He went on to tell us a little about how Wolfgang Buttress produced The Hive installation – see my post ‘The Hive at Kew‘ for more about this. I was impressed to hear that every cell in its lattice is different and each layer has been cut slightly differently, to a budget of £8m. Kew are now hoping to keep the installation until 2020, as visitor numbers are up since they hired it.

The Hive roof

The Hive at Kew

In response to a question on his future research, Martin revealed that he hopes to secure further funding for his work on honey bee monitoring. He feels passionate about directing his work towards helping bees and the environment, as he has become tired of the selfish actions of humans and the effect we have on the natural world. Ingenious and clever though humans are, so often we destroy all that is beautiful.

I hope everyone enjoyed the Federation day. I know a lot of hard work went into it by people such as Clare, Elsa, Sue, Jonesy, Andy, Tom and many others. Below is the cake table, which was very popular!

Federation cake table

 

About Emily Scott

I am a UK beekeeper living in Ealing, west London. I have been keeping bees in the Ealing Beekeepers Association’s local apiary since 2008 and created this blog as a record for myself of my various beekeeping related disasters and - hopefully - future successes. Busy taking the British Beekeeping Association module exams too!
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15 Responses to Middlesex Federation Day: Dr Martin Bencsik – “Monitoring honeybee colony activity with accelerometer sensors”

  1. Erik says:

    It is so interesting to see all the people involved in the Kew installation, hope it stays around long enough for me to see it. No idea when/if I might get to England again so I love reading about the work and people involved in the effort. What an interesting talk!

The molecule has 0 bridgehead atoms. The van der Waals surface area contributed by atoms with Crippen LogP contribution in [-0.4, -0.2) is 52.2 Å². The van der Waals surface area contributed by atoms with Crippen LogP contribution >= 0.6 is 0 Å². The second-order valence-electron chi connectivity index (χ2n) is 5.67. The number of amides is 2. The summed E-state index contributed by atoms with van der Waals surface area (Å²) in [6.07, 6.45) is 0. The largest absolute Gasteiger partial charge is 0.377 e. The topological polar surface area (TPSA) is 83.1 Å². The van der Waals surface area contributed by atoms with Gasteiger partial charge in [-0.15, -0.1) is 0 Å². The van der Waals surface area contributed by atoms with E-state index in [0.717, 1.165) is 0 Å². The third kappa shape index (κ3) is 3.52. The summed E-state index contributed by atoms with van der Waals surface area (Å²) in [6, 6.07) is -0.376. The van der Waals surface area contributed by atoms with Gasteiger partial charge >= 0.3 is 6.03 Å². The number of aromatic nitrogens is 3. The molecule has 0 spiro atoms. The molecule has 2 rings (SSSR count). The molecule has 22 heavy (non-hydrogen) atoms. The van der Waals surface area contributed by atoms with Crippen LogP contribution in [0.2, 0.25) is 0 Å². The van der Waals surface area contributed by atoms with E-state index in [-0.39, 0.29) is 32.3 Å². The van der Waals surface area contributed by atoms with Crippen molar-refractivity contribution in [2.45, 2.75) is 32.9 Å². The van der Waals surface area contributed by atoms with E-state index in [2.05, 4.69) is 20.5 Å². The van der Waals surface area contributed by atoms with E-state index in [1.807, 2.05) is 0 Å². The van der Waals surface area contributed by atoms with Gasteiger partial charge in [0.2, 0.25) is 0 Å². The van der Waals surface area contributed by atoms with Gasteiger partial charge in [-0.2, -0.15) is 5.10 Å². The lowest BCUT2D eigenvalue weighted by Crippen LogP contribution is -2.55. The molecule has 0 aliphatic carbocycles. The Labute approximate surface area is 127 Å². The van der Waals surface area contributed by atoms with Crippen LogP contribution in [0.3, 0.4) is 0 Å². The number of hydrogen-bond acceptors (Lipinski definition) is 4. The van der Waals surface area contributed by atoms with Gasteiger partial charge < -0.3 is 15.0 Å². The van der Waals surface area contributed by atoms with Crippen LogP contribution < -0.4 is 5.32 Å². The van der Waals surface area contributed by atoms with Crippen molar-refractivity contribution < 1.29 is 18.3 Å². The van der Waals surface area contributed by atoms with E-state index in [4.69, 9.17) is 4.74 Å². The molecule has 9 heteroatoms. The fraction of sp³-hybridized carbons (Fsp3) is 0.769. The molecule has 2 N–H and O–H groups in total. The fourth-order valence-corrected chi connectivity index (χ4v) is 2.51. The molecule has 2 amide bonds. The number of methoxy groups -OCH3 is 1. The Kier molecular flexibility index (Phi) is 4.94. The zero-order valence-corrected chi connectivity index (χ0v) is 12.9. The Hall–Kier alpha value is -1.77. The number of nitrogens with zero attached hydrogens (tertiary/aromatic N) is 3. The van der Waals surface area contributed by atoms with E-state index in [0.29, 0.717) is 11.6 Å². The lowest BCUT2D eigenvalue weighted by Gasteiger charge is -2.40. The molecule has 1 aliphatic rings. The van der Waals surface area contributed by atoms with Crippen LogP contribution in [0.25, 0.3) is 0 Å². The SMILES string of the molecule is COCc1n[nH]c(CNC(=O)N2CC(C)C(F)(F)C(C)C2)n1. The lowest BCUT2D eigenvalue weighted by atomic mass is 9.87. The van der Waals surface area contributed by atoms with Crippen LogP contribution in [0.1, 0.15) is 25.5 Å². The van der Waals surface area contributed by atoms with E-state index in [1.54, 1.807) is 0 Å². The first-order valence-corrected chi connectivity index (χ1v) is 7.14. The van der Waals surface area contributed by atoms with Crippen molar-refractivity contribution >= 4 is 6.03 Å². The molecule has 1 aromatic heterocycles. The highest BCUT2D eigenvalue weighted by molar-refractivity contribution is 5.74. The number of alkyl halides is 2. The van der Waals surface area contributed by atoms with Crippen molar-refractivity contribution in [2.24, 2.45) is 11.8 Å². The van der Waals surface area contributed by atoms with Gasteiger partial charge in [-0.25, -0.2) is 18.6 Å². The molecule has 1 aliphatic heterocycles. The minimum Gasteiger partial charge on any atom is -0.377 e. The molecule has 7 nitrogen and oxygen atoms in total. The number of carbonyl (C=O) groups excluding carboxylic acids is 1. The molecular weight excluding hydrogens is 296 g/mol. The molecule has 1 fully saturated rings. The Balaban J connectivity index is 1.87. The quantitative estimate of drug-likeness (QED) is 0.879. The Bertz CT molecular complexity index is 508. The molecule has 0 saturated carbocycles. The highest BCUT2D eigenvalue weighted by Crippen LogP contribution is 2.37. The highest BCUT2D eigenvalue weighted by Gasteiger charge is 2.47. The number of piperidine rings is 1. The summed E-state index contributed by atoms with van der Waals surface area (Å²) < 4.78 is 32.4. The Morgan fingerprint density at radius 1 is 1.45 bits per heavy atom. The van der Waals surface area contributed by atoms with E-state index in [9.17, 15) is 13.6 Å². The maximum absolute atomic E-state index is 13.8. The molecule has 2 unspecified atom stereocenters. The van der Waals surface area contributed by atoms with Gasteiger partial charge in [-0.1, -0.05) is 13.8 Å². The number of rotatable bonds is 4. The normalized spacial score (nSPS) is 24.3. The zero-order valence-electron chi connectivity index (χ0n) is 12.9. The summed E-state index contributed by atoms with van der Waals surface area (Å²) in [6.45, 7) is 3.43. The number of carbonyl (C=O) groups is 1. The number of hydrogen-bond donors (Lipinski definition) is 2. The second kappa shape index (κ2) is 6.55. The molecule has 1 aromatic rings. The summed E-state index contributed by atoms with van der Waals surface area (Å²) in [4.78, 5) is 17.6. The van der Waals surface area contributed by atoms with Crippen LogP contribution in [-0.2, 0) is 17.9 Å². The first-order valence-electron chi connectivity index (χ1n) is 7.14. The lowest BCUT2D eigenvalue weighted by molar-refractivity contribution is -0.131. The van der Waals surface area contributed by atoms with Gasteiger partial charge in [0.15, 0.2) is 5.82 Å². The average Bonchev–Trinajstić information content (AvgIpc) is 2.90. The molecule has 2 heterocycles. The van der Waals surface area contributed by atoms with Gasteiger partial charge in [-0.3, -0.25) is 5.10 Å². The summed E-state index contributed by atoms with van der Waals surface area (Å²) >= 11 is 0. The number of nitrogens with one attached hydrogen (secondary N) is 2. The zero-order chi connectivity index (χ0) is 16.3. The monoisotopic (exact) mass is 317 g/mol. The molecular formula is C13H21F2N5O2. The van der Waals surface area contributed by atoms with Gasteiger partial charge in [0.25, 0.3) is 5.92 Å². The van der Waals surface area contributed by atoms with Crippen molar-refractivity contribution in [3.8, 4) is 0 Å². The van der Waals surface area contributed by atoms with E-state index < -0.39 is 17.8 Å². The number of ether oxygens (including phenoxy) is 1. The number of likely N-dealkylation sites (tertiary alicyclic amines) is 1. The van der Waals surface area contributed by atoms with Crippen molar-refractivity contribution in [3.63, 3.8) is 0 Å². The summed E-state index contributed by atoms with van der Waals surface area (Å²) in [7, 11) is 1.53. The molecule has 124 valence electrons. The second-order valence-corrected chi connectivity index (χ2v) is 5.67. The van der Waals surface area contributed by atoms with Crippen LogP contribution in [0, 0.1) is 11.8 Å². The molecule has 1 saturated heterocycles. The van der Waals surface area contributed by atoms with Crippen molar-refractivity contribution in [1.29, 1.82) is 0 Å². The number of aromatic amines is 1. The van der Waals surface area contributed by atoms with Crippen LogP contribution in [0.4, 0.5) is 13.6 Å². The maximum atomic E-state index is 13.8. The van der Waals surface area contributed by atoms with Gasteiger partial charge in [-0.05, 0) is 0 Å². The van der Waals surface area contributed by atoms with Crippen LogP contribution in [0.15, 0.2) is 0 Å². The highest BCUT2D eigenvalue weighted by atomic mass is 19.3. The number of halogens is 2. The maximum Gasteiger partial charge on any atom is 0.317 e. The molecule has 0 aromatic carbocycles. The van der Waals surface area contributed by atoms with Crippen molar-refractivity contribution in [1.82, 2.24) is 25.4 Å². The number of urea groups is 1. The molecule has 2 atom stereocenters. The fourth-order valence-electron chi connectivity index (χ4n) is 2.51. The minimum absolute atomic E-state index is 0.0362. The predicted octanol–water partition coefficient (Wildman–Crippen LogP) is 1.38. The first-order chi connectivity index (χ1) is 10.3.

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  2. P&B says:

    Great information about swarming. I guess they are programmed to swarm in late morning no matter where they are. Ours tend to swarm around noon.

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  3. Pingback: Middlesex Federation Day: Dr Martin Bencsik – “Monitoring honeybee colony activity with accelerometer sensors” | How To Raise Bees

  4. Drewber says:

    Hi Emily, first time commenter. Just wondering if you could elaborate on “People often confuse sounds and vibrations.” Would you agree that in this context “sound” is a sound wave travelling through the medium of air and that “vibration” is a sound wave travelling through some other medium, such as the wooden walls of a brood box?

    Great article.

    Liked by 1 person

  5. Pingback: Middlesex Federation Day: Dr Martin Bencsik – “Monitoring honeybee colony activity with accelerometer sensors” | Raising Honey Bees

  6. it is so good to be kept up to date. It is fascinating to think that you have shared what it must feel like inside the hive. Amelia

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    • Emily Scott says:

      I often like to imagine how it feels to be a bee. I was amazed to see both our colonies flying in fairly heavy rain today, a brave thing to do when you think how big raindrops are compared to a bee.

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  7. theresagreen says:

    Fascinating science, the sophstication of bees and their societies is truly incredible.

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  8. Emma Maund says:

    Thanks for the write up Emily – makes me feel I was there for the talk! 🐝🐝🐝

    Liked by 1 person